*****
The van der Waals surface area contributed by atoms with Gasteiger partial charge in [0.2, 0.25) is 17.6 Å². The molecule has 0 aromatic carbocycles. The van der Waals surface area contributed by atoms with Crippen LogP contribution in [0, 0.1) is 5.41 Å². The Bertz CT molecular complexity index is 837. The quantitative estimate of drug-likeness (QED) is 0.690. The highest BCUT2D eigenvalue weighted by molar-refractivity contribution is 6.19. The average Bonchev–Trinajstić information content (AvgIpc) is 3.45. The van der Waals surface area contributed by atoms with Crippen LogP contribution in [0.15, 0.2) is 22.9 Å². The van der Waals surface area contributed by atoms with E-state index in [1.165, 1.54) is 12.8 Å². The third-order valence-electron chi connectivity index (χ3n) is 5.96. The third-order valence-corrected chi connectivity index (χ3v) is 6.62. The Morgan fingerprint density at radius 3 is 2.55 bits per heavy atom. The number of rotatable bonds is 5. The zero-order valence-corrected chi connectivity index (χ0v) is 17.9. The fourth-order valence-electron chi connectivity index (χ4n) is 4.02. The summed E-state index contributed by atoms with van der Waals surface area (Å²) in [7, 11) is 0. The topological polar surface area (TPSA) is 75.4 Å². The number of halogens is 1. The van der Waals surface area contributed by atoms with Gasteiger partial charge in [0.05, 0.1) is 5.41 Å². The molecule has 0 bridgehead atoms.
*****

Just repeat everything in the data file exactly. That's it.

The van der Waals surface area contributed by atoms with Gasteiger partial charge in [0.2, 0.25) is 17.6 Å². The molecule has 0 aromatic carbocycles. The van der Waals surface area contributed by atoms with Crippen LogP contribution in [0, 0.1) is 5.41 Å². The Bertz CT molecular complexity index is 837. The quantitative estimate of drug-likeness (QED) is 0.690. The highest BCUT2D eigenvalue weighted by molar-refractivity contribution is 6.19. The average Bonchev–Trinajstić information content (AvgIpc) is 3.45. The van der Waals surface area contributed by atoms with Crippen LogP contribution in [0.15, 0.2) is 22.9 Å². The van der Waals surface area contributed by atoms with E-state index in [1.165, 1.54) is 12.8 Å². The third-order valence-electron chi connectivity index (χ3n) is 5.96. The third-order valence-corrected chi connectivity index (χ3v) is 6.62. The Morgan fingerprint density at radius 3 is 2.55 bits per heavy atom. The number of rotatable bonds is 5. The zero-order valence-corrected chi connectivity index (χ0v) is 17.9. The fourth-order valence-electron chi connectivity index (χ4n) is 4.02. The summed E-state index contributed by atoms with van der Waals surface area (Å²) in [7, 11) is 0. The topological polar surface area (TPSA) is 75.4 Å². The number of halogens is 1. The van der Waals surface area contributed by atoms with Gasteiger partial charge in [0.05, 0.1) is 5.41 Å². The molecule has 0 bridgehead atoms.